Saturday, October 17, 2015

Private sector print media organizations mostly embarrass themselves this Canadian election...

Tweet by Ben Barnes mocking Globe's Friday "endorsement"
The importance of a public broadcaster like the CBC in today's media and political environment has again been reinforced amid the ongoing spectacle of private sector idiocy this week.  

The Globe & Mail's owners proved themselves more aloof and out-of-touch with reality than ever with yesterday's editorial calling for a re-elected Conservative government and Stephen Harper's immediate resignation soon thereafter.

Um, why would a leader in the real world who just won an election immediately resign? 

The Globe's suggestion reminded me of their editorial call for a "Tim Hudak minority" government in the Ontario election in 2014.  Um, how would voters seek to elect a minority government?  Carefully vote for NDP and Liberal candidates in 60% of the ridings to ensure the Cons can only take less than half?

There's no doubt the current leadership at the Globe & Mail needs to retire immediately from handing out political advice to the Canadian public.  If they insist on endorsing one party in the future, then please endorse that one party, including its leader.   Don't call for some hodge podge result that makes no sense in our parliamentary democracy in which voters can only vote for one candidate on their ballot in their local ridings.

The Globe's bizarre editorial did inspire much humour, including a couple Twitter hashtags. 

If you were frustrated with the trite printed yesterday in the Globe, check out this great column by former Globe editor-in-chief William Thorsell, shared by Paul Wells.  This is the editorial that the Globe should've published. 

The private sector shenanigans continued this week over at Postmedia and Sun Media where all of their local papers were clearly ordered to endorse the tired Harper regime.

But we are at least seeing some open rebellion from the journalists who work for those corporations, like this column today by Pete McMartin in the Vancouver Sun.  

Even Andrew Coyne is reportedly in the midst of a major disagreement with his bosses at Postmedia and a column he wrote contradicting his bosses may never see the light of day.   I'll be watching Coyne closely in the days ahead when he commentates on CBC and elsewhere, looking for hints for what he really wanted to say but was disallowed from publishing.

On the TV side, I have to say that the private sector did a much better job being fair this election.  Private sector TV networks do not traditionally endorse political parties and I continue to be thankful for that.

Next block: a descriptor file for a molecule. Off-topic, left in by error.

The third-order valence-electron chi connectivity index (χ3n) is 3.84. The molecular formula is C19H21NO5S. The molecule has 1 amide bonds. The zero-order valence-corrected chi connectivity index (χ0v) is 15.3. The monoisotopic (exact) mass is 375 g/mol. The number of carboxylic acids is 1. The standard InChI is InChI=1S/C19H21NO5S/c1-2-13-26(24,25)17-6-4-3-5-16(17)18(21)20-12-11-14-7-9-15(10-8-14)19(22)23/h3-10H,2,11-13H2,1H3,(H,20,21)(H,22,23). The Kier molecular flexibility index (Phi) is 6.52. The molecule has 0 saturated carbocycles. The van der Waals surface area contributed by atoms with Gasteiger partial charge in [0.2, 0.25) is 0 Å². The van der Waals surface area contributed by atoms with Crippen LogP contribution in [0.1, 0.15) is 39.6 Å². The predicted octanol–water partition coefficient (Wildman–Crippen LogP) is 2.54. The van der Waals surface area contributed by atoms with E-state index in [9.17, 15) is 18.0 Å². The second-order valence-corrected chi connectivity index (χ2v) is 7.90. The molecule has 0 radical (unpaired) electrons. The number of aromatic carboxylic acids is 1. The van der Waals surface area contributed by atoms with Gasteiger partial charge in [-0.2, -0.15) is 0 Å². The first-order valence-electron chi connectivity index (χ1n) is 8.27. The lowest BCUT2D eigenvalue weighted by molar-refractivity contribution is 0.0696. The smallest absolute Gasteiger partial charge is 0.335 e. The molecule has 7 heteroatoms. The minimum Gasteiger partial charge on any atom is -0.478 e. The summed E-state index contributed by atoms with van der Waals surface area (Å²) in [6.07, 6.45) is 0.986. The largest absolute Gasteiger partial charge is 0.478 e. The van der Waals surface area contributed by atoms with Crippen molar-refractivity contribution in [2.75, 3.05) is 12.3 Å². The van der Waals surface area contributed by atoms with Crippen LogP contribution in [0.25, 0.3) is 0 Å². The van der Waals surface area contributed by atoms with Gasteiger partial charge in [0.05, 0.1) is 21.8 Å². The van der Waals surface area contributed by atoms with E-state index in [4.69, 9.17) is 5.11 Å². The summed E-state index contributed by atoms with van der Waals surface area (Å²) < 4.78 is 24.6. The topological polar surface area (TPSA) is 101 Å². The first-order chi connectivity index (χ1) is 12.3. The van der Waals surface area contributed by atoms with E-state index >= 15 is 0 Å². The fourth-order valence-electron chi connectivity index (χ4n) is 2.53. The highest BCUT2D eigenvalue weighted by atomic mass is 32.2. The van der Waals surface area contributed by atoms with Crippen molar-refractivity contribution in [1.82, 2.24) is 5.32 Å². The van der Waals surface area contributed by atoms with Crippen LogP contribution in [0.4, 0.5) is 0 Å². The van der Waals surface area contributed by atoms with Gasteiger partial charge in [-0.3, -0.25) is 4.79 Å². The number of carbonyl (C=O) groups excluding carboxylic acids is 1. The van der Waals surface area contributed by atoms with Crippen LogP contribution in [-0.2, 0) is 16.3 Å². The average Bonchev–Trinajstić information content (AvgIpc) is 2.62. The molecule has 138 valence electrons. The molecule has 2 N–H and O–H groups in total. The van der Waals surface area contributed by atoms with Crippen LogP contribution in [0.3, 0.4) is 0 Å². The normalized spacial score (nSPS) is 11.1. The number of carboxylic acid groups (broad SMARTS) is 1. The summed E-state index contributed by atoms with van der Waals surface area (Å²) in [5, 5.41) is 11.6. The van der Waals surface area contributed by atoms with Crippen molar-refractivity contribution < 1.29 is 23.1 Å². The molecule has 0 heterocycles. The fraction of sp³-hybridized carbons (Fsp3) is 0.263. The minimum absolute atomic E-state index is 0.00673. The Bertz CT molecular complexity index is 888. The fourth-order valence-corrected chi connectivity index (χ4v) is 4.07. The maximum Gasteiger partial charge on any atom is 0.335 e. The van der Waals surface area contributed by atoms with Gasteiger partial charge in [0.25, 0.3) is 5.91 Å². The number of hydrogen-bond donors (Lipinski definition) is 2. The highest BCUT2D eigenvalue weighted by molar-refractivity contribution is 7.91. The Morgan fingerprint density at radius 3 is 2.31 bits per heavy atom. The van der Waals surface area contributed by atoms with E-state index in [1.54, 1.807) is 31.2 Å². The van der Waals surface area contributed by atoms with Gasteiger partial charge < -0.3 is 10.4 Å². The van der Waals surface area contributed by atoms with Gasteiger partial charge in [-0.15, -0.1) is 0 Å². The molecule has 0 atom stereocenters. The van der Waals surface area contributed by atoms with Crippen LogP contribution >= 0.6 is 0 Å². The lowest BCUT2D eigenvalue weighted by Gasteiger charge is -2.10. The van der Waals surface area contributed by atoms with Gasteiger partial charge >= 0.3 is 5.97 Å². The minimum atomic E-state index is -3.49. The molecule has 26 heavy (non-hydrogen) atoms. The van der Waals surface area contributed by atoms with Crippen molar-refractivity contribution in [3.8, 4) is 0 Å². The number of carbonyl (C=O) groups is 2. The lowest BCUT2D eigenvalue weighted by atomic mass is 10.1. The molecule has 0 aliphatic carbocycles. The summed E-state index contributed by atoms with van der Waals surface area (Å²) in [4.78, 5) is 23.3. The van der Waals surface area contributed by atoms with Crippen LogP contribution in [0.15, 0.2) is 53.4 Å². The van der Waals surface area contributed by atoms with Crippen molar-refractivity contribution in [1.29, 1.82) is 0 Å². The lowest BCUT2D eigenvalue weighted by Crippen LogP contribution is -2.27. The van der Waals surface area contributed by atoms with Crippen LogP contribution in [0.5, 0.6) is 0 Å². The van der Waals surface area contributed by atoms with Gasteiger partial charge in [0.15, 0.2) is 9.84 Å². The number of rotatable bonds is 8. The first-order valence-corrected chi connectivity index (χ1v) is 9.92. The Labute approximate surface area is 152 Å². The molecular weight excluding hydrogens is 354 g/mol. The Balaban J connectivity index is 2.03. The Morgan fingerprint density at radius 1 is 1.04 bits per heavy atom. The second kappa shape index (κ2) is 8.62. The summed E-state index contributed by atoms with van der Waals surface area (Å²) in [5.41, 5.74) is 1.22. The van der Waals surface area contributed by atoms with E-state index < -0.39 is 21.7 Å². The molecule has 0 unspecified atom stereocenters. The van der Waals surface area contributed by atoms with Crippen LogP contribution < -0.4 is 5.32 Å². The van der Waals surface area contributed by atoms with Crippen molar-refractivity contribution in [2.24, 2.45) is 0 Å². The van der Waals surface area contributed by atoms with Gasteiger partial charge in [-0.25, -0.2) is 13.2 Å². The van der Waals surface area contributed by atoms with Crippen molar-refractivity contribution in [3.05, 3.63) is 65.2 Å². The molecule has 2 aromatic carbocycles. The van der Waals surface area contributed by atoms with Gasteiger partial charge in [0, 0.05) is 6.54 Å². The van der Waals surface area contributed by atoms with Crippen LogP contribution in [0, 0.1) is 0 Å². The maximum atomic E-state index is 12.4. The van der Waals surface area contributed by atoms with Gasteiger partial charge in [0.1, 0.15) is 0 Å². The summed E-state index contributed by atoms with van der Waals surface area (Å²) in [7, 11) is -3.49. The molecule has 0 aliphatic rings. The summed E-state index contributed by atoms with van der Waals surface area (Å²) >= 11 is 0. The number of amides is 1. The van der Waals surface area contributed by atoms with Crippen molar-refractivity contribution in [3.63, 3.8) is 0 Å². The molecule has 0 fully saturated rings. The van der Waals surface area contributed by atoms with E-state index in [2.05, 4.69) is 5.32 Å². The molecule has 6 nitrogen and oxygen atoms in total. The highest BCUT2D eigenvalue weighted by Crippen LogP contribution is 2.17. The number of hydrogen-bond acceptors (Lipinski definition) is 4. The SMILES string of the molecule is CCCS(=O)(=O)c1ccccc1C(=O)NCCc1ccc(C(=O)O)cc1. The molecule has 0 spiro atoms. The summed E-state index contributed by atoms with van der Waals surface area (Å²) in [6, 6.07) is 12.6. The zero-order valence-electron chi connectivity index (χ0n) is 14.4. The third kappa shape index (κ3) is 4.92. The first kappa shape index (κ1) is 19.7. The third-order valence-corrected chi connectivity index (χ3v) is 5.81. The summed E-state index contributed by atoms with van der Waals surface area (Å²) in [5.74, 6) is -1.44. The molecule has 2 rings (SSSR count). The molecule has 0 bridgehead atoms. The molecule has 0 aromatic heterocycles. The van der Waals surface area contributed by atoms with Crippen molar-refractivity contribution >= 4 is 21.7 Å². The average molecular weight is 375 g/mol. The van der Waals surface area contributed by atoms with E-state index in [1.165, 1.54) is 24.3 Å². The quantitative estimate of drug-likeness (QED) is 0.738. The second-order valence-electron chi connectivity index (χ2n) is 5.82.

Previous pro-Conservative biases in CTV News coverage (like in the 2008 federal election when the decision to broadcast false starts in a Stephane Dion interview turned the election, and in the 2014 Ontario election when anti-Liberal bias, including broadcasting bogus "likely voter" poll results on the eve of the vote, was rampant) were largely gone this year.

Perhaps the ownership of CTV still felt stung by the incident in which owners tried to manipulate editorial decisions on the issue of CRTC regulations, but got rebuked by their brave employees.  Kudos to the journalists and producers who stood up to their bosses then.  

The integrity of those journalists working in the private sector is all we, the public, have to ensure a fair private media.  Clearly, that integrity is missing from private sector media owners.

Meanwhile, the CBC continues to set the standard on radio, online, and TV election news coverage including the most comprehensive across the country.   That scope keeps the CBC's private sector competitors on their toes and hopefully inspires all to be at the top of their game.

But going forward, Canadians should remember how poorly private sector newspaper organizations failed them in this campaign.  All let their political and ideological biases colour their coverage.

Recently, I decided to stop reading anything published by Postmedia or Sun Media to avoid being exposed to the blatant nastiness and manipulation of the pro-big corporate agenda.   I will continue to avoid those papers in the future. 

I will offer a bit of praise to the Toronto Star for at least publishing an endorsement of Justin Trudeau's Liberals that made sense, endorsing both the party's platform and the leader, instead of the half-assed, mind-boggling crap written by the Globe yesterday. 

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